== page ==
Fragmented, upset, distrustful,    
We will not have a voice until we do.
Until then "They" laugh and carry on.  
And harm is done to all.

For BADD 2013 I talked about the difficulties we, as disabled people, faced in simultaneously pursuing two goals to fight disablism.
The first was challenging the perception that disabled people are by definition incapable of working, particularly at the highest levels.
The second was challenging the "if you can type you can work" type argument. This meant ensuring that the general public understand that it is possible to be unable to do sustaining paid work and that appropriate support must be in place without social condemnation.

I am sorry to say that we have failed miserably, with unspoken disagreements over which goal to follow and crucially, how to go about it, causing rifts and friction.

What I see around me today are disparate disability "groups" often at odds with one another, unfounded accusations flying back and forth, and increasing stereotyping and disablism, all coming ironically from disabled people ourselves.
Here are just some of the types of things I have heard repeatedly from many different sources.
  • "Disabled people with chronic illnesses feel sorry for themselves and don't want to work"
  • "Disabled people who work look down on those who don't and don't understand what it is like"
  • "All disabled people could work if they really wanted to"
  • "Disabled people with chronic/mental health illnesses who work/go back to work can't have been that sick to start with"
  • "Disabled people with visible impairments have it easy (insert uninformed rant)"
  • "Disabled people with invisible impairments have it easy (insert uninformed rant)"
  • "Disabled people who campaign about welfare have never worked on or know anything about any other issue, and are against true inclusion"
  • "Disabled people who don't directly campaign about welfare issues don't care"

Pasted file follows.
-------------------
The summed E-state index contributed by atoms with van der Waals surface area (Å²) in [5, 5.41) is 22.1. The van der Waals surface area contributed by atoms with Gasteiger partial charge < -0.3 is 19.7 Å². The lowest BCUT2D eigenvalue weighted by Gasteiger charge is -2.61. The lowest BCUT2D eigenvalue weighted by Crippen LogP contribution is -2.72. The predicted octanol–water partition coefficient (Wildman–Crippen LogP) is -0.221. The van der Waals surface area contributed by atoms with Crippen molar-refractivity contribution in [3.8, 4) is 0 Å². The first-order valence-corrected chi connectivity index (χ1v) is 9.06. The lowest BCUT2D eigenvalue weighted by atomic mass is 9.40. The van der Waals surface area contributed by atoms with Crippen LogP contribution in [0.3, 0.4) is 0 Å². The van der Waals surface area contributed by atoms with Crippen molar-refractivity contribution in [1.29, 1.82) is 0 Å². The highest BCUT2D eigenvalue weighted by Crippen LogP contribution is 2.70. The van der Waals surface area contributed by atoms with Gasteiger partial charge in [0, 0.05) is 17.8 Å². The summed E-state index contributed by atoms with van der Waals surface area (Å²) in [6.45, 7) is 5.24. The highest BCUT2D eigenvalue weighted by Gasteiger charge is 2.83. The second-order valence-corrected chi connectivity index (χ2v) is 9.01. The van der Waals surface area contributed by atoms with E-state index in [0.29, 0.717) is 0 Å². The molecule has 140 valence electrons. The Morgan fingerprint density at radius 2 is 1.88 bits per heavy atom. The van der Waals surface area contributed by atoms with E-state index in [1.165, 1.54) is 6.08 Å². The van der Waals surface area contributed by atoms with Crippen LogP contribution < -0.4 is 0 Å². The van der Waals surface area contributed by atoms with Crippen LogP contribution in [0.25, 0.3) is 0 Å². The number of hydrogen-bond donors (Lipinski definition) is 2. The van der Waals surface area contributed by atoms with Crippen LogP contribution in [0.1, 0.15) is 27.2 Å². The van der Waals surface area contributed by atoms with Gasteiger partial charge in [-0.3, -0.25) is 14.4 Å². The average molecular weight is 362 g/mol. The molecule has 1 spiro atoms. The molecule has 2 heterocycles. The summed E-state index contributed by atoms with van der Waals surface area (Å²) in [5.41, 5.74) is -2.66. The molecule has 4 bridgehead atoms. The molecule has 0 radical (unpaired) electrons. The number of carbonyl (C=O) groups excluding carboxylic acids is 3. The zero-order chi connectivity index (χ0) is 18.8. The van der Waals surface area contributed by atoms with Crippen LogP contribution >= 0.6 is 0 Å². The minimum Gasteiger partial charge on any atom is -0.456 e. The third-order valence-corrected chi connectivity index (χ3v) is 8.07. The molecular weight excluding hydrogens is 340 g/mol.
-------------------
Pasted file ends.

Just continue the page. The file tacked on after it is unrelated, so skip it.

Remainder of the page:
• "Person A campaigned about Issue B, therefore they think "this" about Issue C!" (argument ensues)
(Those of you thinking "but it's true" at this stage might want to reconsider the earlier lines "a few becomes most, most becomes all" and apply the result in reverse to the above statements.)

This sort of labelling, insults and assumptions would be pounced on and defended against if coming from an outside source. So why are we allowing this to happen?
What is this if not disablism of the very kind we strive so hard to eliminate?

And so, I call for people to pause. To communicate. To try to understand each other's concerns and goals. Most importantly, to unite.
Until we do, we cannot create strong messages and policies which leave no one out, which both enable and support every one of us, whatever our impairments or current situation.

Unless we achieve this, in every sphere of life, be it education, welfare, employment, social care, health, family and social life, access and transport, many new policies will be unfair, unsupportive or even intrinsically disablist.

As a new government is about to be formed, there has never been a better time to get our act together and make our impact felt over the course of the next 5 years.

Post written for  Blogging Against Disablism Day 2015, #BADD2015